War impact on environment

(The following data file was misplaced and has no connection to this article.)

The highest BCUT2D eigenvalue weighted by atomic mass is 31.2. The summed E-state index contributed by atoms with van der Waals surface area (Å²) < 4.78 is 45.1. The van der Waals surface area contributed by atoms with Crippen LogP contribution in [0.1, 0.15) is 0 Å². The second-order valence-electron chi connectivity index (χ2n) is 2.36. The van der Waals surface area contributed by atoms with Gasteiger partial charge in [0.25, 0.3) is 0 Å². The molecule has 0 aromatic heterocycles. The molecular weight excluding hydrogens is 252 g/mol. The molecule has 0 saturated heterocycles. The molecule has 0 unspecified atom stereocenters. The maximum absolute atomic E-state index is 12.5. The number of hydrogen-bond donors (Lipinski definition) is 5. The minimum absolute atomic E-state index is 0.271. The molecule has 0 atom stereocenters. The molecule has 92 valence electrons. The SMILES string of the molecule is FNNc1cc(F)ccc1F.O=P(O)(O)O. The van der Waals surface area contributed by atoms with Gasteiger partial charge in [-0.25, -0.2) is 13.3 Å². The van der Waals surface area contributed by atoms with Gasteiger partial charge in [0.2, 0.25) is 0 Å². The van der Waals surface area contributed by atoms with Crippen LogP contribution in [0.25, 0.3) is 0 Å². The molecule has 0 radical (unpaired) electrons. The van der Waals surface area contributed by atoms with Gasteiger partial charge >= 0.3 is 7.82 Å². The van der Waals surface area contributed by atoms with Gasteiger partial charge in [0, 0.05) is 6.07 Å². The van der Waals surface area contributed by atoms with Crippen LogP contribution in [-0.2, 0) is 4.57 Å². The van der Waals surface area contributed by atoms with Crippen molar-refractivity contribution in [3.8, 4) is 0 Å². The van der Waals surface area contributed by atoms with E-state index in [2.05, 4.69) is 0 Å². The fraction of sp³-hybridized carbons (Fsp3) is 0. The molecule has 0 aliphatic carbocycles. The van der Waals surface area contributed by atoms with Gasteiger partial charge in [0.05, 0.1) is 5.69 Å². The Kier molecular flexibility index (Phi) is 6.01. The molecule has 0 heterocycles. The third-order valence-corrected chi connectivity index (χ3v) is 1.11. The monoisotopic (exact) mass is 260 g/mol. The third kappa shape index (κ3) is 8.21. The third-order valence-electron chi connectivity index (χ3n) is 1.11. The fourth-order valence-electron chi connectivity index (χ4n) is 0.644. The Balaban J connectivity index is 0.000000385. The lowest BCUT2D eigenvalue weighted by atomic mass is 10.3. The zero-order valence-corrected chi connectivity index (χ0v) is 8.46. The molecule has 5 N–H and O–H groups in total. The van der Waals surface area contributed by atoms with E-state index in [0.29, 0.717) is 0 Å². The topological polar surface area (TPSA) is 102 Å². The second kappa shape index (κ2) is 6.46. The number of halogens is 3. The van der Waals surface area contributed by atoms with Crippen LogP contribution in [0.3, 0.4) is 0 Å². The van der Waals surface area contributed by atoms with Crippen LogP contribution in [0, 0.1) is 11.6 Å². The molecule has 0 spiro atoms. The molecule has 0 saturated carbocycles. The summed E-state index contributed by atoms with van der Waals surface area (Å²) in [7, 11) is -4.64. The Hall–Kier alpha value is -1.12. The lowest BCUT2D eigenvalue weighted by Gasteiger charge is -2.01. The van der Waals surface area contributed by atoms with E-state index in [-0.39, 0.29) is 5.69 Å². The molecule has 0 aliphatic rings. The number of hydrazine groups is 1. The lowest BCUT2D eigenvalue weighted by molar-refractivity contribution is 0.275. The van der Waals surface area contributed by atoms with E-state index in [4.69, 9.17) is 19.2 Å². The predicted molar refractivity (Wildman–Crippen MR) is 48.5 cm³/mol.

War impact on environmentProduction and Testing of Nuclear Weapons The development during World War II of vast military industries capable of producing nuclear weapons has had a tremendously negative impact on local, regional, and global environments(1) (See the preceding chapter for a more complete discussion of the environmental and health effects of nuclear weapons production and testing.) (2)In addition to the nuclear weapons complex, there are thousands of military bases and installations throughout the United States, which include more than two-thirds of the sites classified by the U .S. Envi- War 125 ron mental Protection Agency as highly toxic and dangerous .(3) Technologies for mitigating the dangers of the toxic chemical contamination created by these military sites are not well developed; the environmental (as well as social) costs of continuing to live with these toxicities and/ or trying to contain them will undoubtedly be very high. Aerial Bombardment Bombardment of the human environment displaces the survivors, resulting in clusters of refugee populations in situations conducive to the spread of disease, to malnutrition and starvation, and to marked psychological stress. In World War II, air power became for the first time a major detennining technology of military campaigns. During the 6 years of the war, the combatants expended approximately 6 – 9 million tons of air munitions on targets defined in broad tern is of military use fullness. (4) These harbors, ports, overland rail and road routes, and industrial sites were also located near or within areas of dense human habitation. Hundreds of thousands of people died as a direct effect of these bombings. The indirect consequences brought on by the destruction of these human environments were also devastating: It is estimated that by the end of World War II approximately 40 – – 50 million people in Europe alone were considered refuge as – victims of a war so sweeping that it left people not only without homes but without countries (5) The cumulative impact of this vast social dislocation on the subsequent course of vorld history has not been described. During the years of active U. S. Engagement in Southeast Asia, it is estimated that massive U. S. bombardment of Vietnam, Laos, and Cambodia forced approximately 17 million people to become refuge es. (6) Thirty years later, with far more precision and efficiency, the Allied forces in the Gulf War relied on highly accurate and powerful aerial bombardment to destroy the urban human environment in Baghdad and several other major Iraqi cities. (7)In a matter of weeks, water works, transportation systems, communications networks, and electrical power grids were selectively demolished. In a relatively urbanized country such as Iraq, this targeted destruction trapped the majority of the civilian population in a downward spiral of confusion, helplessness, hunger, and disease. (8) Iraqi military casualties have been estimated at 100,000 dead and 300,000 wounded. According to a controversial u .s. Census Bureau analysis, Iraqi deaths arising from the direct and indirect effects of the ruin of the major cities may have totaled 100,000.(9)International Law of War and the Environment4 G-42 the intense concern about the environmental effects of the Gulf War has been conducive to proposals to strengthen international law with regard to protection of the environment during time of war. International law has attempted to limit the use of weapons that carry high risk of damaging the environment and to prohibit the direct manipulation and destruction of the environment as an act of war. Of particular relevance to these efforts are the several existing treaties and arms control agreements that forbid the specific use of certain classes of weapons or certain methodologies: the 1925 Geneva Protocol on Chemical Weapons, the 1972 Biological Weapons Convention , the 1977 Protocols to the Geneva Conventions, the 1977 Convention on the Production of Military or any other Hostile Use of Environmental Modification Technologies (the “En-Mod Convention “), and the 1981 Convention on Excessively Injurious Conventional WeaponsAlthough these agreements mark important advances in the international rules of war as applied to the environment, they contain many loopholes and inadequacies. The challenge to the international community is to act, in the present favorable climate, to rectify some of the recognized insufficiencies in the current status of the law, and, in so doing, to introduce some new strictures. Experts in the field of arms control in relation to the environment.Conclusion although societies have waged war for millennia, the effects of this enterprise on the environment and the pervasive consequences for human health have received relatively little sustained scientific attention. The surge .in interest after the Gulf War may reflect the recent overall expansion of public awareness that the world’s ecosystems are fragile, even in times of peace, and that the fate of human beings is inextricably bound to the fate of the earth. Such recognition has arrived late, only as the environmental and social consequences of world population growth and industrial activity have become too bleak to ignore. To limit the environmental effects of war requires action at the international level. The actions to take must spring from the tension that pervades all international law with regard to war: bind all parties to agreements that severely limit damage to the environment in the event of war, and create norms, procedures, and alternatives that continue to constrain the use of war as an option . Because the means of waging war are increasingly outstripping the means of controlling its effects once launched, the task for the United Nations in the 21st century is not only to strengthen the laws regulating outright military action but also to make possible and powerful all means to settle conflict short of war. (10)